2Cloud FormationClouds result from the condensation of water vapor in the atmosphereSuspended particles of ice, slat, dust, etc, provide the surfaces necessary for the cloud-forming condensation. These particles are called condensation nuclei.
3Adiabatic Temperature Changes Are changes in temperature that result from the expansion or compression of airFor dry air, temperature of dry air decreases about 1°C for every 100 mFor moist air it varies from 0.5°C to 0.7°C per 100m
4Condensation LevelWhen the air reaches a level where its temperature is lower than its dew point, the moisture in the air condenses to form a cloud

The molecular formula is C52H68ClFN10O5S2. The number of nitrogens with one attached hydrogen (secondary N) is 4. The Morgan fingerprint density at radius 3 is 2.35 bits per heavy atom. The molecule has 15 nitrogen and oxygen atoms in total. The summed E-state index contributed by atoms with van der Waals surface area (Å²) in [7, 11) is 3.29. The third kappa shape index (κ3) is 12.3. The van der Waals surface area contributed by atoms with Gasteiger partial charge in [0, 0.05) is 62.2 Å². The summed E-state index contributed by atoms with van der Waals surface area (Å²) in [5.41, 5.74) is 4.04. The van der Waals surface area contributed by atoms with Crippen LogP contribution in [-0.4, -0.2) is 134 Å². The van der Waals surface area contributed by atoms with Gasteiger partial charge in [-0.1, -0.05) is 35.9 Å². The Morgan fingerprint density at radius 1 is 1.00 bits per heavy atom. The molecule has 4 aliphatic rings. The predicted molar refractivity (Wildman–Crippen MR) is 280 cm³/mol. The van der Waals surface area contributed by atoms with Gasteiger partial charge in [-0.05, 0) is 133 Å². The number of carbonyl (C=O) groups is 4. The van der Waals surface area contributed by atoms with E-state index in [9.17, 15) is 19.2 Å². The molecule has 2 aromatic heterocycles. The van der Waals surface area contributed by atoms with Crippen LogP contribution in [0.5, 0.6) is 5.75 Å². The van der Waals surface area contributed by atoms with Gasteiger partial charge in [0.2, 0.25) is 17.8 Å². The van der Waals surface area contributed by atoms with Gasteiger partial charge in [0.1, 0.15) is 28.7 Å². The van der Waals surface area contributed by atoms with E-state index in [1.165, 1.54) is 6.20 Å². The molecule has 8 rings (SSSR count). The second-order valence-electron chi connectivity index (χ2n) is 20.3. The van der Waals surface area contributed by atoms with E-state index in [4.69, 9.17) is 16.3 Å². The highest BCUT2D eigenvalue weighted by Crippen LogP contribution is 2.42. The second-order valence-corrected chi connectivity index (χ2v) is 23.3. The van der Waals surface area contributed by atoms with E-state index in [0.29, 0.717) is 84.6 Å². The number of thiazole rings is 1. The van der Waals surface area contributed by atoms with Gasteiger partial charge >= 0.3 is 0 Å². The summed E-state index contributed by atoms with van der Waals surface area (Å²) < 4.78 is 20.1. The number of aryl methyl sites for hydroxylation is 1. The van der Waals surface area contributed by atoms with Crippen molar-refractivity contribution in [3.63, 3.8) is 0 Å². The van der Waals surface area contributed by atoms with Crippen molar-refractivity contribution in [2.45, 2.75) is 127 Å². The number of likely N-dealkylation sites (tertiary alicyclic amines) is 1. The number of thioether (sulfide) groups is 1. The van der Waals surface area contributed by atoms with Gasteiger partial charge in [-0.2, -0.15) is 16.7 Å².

5Forceful LiftingAir can be forced up quickly when it encounters a mountain rangeDuring storms, warm air is pushed above denser cooler air
6Classification of Clouds Clouds are classified by their form and altitudeLow clouds – up to 2000 mmiddle clouds mhigh clouds – above 6000 m
7Stratus cloudsSheetlike, layered clouds. These are the most extensive clouds in the sky.Little rain usually falls from these kinds of cloudsVarieties: nimbostratus, altostruatus